Parrish et al v. Manatt, Phelps & Phillips, LLP et al

Filing 100

ORDER DENYING MOTION TO REDUCE TAXED COSTS AND VACATING HEARING by Judge Alsup denying 93 Motion for Taxation of Costs. (whalc1, COURT STAFF) (Filed on 4/11/2011)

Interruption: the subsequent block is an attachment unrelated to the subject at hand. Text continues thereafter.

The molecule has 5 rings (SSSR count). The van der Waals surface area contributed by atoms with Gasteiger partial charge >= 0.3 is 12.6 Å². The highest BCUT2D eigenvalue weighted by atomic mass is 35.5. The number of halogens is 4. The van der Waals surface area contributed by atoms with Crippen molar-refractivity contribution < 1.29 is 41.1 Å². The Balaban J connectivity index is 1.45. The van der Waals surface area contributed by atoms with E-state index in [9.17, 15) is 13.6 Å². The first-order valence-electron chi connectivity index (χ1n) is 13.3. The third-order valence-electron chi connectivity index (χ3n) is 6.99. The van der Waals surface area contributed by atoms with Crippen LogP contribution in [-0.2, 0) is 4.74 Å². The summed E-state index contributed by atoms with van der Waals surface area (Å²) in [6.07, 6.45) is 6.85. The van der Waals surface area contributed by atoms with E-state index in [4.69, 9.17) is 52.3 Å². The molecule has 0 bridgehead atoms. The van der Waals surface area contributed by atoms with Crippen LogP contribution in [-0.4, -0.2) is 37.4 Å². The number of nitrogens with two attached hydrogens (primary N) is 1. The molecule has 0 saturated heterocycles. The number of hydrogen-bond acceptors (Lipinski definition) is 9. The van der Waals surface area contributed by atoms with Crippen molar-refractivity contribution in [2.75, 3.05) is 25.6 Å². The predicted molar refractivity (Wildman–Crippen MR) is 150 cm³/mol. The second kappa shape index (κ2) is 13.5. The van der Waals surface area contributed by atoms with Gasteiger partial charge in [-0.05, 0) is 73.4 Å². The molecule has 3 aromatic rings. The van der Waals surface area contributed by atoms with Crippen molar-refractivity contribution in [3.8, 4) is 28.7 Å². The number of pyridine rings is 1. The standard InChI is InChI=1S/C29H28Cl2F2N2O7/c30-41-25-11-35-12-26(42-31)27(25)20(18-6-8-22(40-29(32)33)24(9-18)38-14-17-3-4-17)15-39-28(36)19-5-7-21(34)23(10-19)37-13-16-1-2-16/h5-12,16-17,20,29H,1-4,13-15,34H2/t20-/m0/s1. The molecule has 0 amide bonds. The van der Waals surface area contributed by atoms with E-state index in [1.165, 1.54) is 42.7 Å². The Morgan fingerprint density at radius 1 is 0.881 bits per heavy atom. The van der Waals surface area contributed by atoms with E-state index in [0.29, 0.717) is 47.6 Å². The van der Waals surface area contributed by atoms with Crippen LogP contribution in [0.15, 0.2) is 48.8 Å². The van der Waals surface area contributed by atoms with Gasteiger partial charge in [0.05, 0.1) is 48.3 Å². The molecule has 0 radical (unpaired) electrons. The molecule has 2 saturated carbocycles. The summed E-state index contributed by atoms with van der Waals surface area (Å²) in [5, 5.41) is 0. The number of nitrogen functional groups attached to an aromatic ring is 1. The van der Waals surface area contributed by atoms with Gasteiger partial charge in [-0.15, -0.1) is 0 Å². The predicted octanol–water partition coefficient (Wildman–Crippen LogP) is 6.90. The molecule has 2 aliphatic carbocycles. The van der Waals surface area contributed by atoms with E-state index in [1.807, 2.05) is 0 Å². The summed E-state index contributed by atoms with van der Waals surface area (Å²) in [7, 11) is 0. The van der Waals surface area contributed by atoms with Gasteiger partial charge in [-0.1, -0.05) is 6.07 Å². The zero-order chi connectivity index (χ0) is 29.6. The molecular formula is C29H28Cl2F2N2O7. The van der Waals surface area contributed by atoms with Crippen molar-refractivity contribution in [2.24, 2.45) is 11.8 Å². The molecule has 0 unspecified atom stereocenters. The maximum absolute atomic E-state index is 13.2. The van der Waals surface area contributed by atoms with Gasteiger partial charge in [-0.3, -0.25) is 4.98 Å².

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1 2 3 4 5 6 IN THE UNITED STATES DISTRICT COURT 7 FOR THE NORTHERN DISTRICT OF CALIFORNIA 8 9 11 For the Northern District of California United States District Court 10 12 13 14 BERNARD PARRISH, BOB GRANT, ROY LEE JEFFERSON, WALTER BEACH, DR. CLINTON JONES, WALTER ROBERTS, III, CLIFTON MCNEIL, MARVIN COBB, JOHN BRODIE, CHUCK BEDNARIK, AND PAUL HORNUNG on behalf of themselves and all others similarly situated, ORDER DENYING MOTION TO REDUCE TAXED COSTS AND VACATING HEARING Plaintiffs, 15 16 No. C 10-03200 WHA v. 17 MANATT, PHELPS & PHILLIPS, LLP, and MCKOOL SMITH, PC, 18 Defendants. 19 20 21 / INTRODUCTION In this putative class action for legal malpractice and breach of fiduciary duty arising out 22 of a previous litigated-to-verdict class action, former class counsel prevailed. Following taxation 23 of defendants’ costs by the clerk, plaintiffs move for judicial review and reduction of the taxed 24 costs. For the reasons set forth below, the motion is DENIED. 25 26 STATEMENT Plaintiffs filed this action in July 2010, alleging that defendants committed malpractice 27 and breached their fiduciary duty as class counsel in a previous action before the undersigned 28 judge, Adderley v. Nat’l Football League Players Ass’n, No. 07-CV-00943 WHA. 1 In December 2010, a dispositive motion to dismiss was granted, and judgment was entered in 2 favor of defendants. Having prevailed in the action, defendants filed a bill of costs and 3 supporting documentation less than two weeks later (Dkt. Nos. 82–84). The clerk taxed 4 defendants’ costs in March 2011. The clerk’s amended bill of taxed costs, which was filed the 5 day after the clerk’s original bill of taxed costs, is the operative taxing document (Dkt. No. 91). 6 Defendants requested a total of $27,105.83 in costs, but the clerk ultimately taxed only the 7 reduced sum of $26,672.28. Plaintiffs challenge all of the taxed costs except the $5.00 docket fee 8 and the $2,657.49 cost of Bates-stamping documents for production (Br. 4). Plaintiffs’ motion for 9 judicial review and reduction of the clerk’s taxation of costs has been fully briefed. 11 For the Northern District of California United States District Court 10 ANALYSIS “Unless a federal statute, these rules, or a court order provides otherwise, costs — other 12 than attorney’s fees — should be allowed to the prevailing party.” FRCP 54(d)(1). This rule 13 “creates a presumption in favor of awarding costs to a prevailing party.” Ass’n of Mexican-Am. 14 Educators v. State of Cal., 231 F.3d 572, 591 (9th Cir. 2000). The following categories of costs 15 may be taxed: 16 (1) Fees of the clerk and marshal; 17 (2) Fees for printed or electronically recorded transcripts necessarily obtained for use in the case; 18 (3) Fees and disbursements for printing and witnesses; 19 20 (4) Fees for exemplification and the costs of making copies of any materials where the copies are necessarily obtained for use in the case; 21 (5) Docket fees under section 1923 of this title; [and] 22 23 (6) Compensation of court appointed experts, compensation of interpreters, and salaries, fees, expenses, and costs of special interpretation services under section 1828 of this title. 24 28 U.S.C. 1920. Taxation of costs is limited to these enumerated categories. The Civil Local 25 Rules provide further guidance regarding the taxable costs in each category. Civ. Loc. R. 54-3. 26 Plaintiffs challenge three categories of taxed costs: (1) reproduction of chambers copies; 27 (2) delivery of chambers copies; and (3) other document reproduction expenses. 28 2 1 1. CHAMBERS COPY REPRODUCTION AND DELIVERY EXPENSES. 2 Defendants requested $106.05 in costs “for reproduction of Chambers copies for the 3 Court” (Dkt. No. 84-1 at 1). Plaintiffs “specifically object” to this line item because it “is 4 specifically excluded by Civil L. R. 54-3(d)(3)” (Br. 4). Similarly, defendants requested a total 5 of $327.50 in costs for “delivery” of chambers copies (Dkt. No. 84-1 at 1–2), and plaintiffs 6 object to this category of costs as “not recoverable costs pursuant to the Local Rules or 7 28 U.S.C. §1920” (Br. 4).1 8 9 Regarding these two categories of costs, the clerk agreed with plaintiffs. In taxing defendants’ costs, the clerk made a “reduction of $433.55 pursuant to LR 54-3(d)(3)” (Dkt. No. 91 at 1). This reduction corresponds to defendants’ claimed costs for the reproduction 11 For the Northern District of California United States District Court 10 and delivery of chambers copies ($106.05 and $327.50, respectively). Defendants set forth this 12 interpretation of the $433.55 reduction in their opposition brief, and plaintiffs did not address it in 13 their reply brief. 14 None of defendants’ costs for reproduction or delivery of chambers copies was taxed to 15 plaintiffs. Accordingly, plaintiffs’ motion for judicial review of taxed costs is DENIED AS MOOT 16 as to those two categories of costs. 17 2. 18 Defendants requested a total of $22,667.28 in costs for reproduction, scanning, and 19 conversion of other documents besides chambers copies. This sum was derived from four 20 separate invoices from electronic discovery vendors (Dkt. No. 84-1.) Plaintiffs object to all of the 21 costs in this category except for those derived from the latest invoice, dated December 6, 2010 22 (Br. 3). The December 6 invoice relates to “Bates stamping and conversion of documents” that 23 were produced in discovery. The other three invoices relate to reproduction, scanning, and 24 imaging of client documents “for review and potential production” or “for initial production 25 pursuant to Federal Rule of Civil Procedure 26” (Dkt. No. 84-1) (emphasis added). All of the 26 reproduction costs defendants claim from the three challenged invoices are properly recoverable. OTHER DOCUMENT REPRODUCTION EXPENSES. 27 28 1 Plaintiffs erroneously compute the total of claimed delivery costs as $360.50 rather than $327.50. 3 1 Costs may be taxed for “fees for exemplification and the costs of making copies of any 2 materials where the copies are necessarily obtained for use in the case.” 28 U.S.C. 1920(4). 3 More specifically, a prevailing party may recover the “cost of reproducing disclosure or formal 4 discovery documents when used for any purpose in the case.” Civ. Loc. R. 54-3(d)(2) (emphasis 5 added). During the five months before defendants’ motion to dismiss was granted, the parties 6 were obliged to commence the investigation and discovery phases of litigation. The tasks of 7 collecting client documents, reviewing those documents, and determining which documents are 8 relevant are essential — and often costly — parts of investigation and discovery. In this action, 9 plaintiffs propounded document requests and sent subpoenas to defense counsel, pressuring defendants to get cracking on their document production (Hughes Decl. ¶ 3). The reproduction 11 For the Northern District of California United States District Court 10 costs defendants incurred in collecting, reviewing, and preparing client documents for production 12 were necessary expenditures made for the purpose of advancing the investigation and discovery 13 phases of the action. As such, they are properly taxable. 14 Plaintiffs argue that these reproduction costs “are specifically excluded by Civil 15 L. R. 54-3(d)(2) and 54-3(d)(3)” (Br. 3). Rule 54-3(d)(2) states: “The cost of reproducing 16 disclosure or formal discovery documents when used for any purpose in the case is allowable.” 17 This rule does not make any exclusion. On the contrary, it allows recovery of a broad category of 18 reproduction costs, and this order finds that the challenged reproduction costs fall squarely within 19 Rule 54-3(d)(2). Rule 54-3(d)(3) states: “The cost of reproducing copies of motions, pleadings, 20 notices, and other routine case papers is not allowable.” The challenged reproduction costs relate 21 to client documents that would be collected, reviewed, and produced as possible evidence. The 22 challenged reproduction costs do not relate to “motions, pleadings, notices, and other routine 23 case papers.” As such, they do not fall within the category of reproduction costs excluded by 24 Rule 54-3(d)(3). 25 Plaintiffs further argue that the challenged reproduction costs were “not necessary” 26 because the copies were made “for the mere convenience of the attorneys.” (Br. 2–3). To support 27 this argument, plaintiffs emphasize that defendants opposed certain document requests and “took 28 the position that a majority of the documents Plaintiffs sought would not be produced without a 4 1 protective order in place,” such that defendants never produced the client documents whose 2 reproduction costs they now claim. Document production takes time. The non-expert discovery 3 cut-off date was to be in October 2011, so the fact that defendants had not yet made a full 4 document production by the time the action was halted in December 2010 is hardly shocking 5 (Dkt. No. 55 at 1). Relatedly, the fact that defendants had not yet produced all the client 6 documents they had begun to collect and review does not show that those client documents were 7 reproduced only for attorney convenience. On the contrary, it suggests that defendants were 8 warming up their electronic discovery engine so that timely document productions could be made. 9 Plaintiffs object to the taxation of reproduction costs incurred “in anticipation or contemplation of production,” but they cite no controlling authority for the proposition that reproduction costs are 11 For the Northern District of California United States District Court 10 recoverable only for documents that “were actually produced” (Reply Br. 1–3). Plaintiffs’ 12 motion for judicial review and reduction of the taxed costs is DENIED as to the challenged costs 13 of reproducing client documents. 14 CONCLUSION 15 Plaintiffs’ motion for judicial review and reduction of the clerk’s taxation of costs is 16 DENIED. The hearing set for April 14, 2011, is VACATED. 17 18 IT IS SO ORDERED. 19 20 Dated: April 11, 2011. WILLIAM ALSUP UNITED STATES DISTRICT JUDGE 21 22 23 24 25 26 27 28 5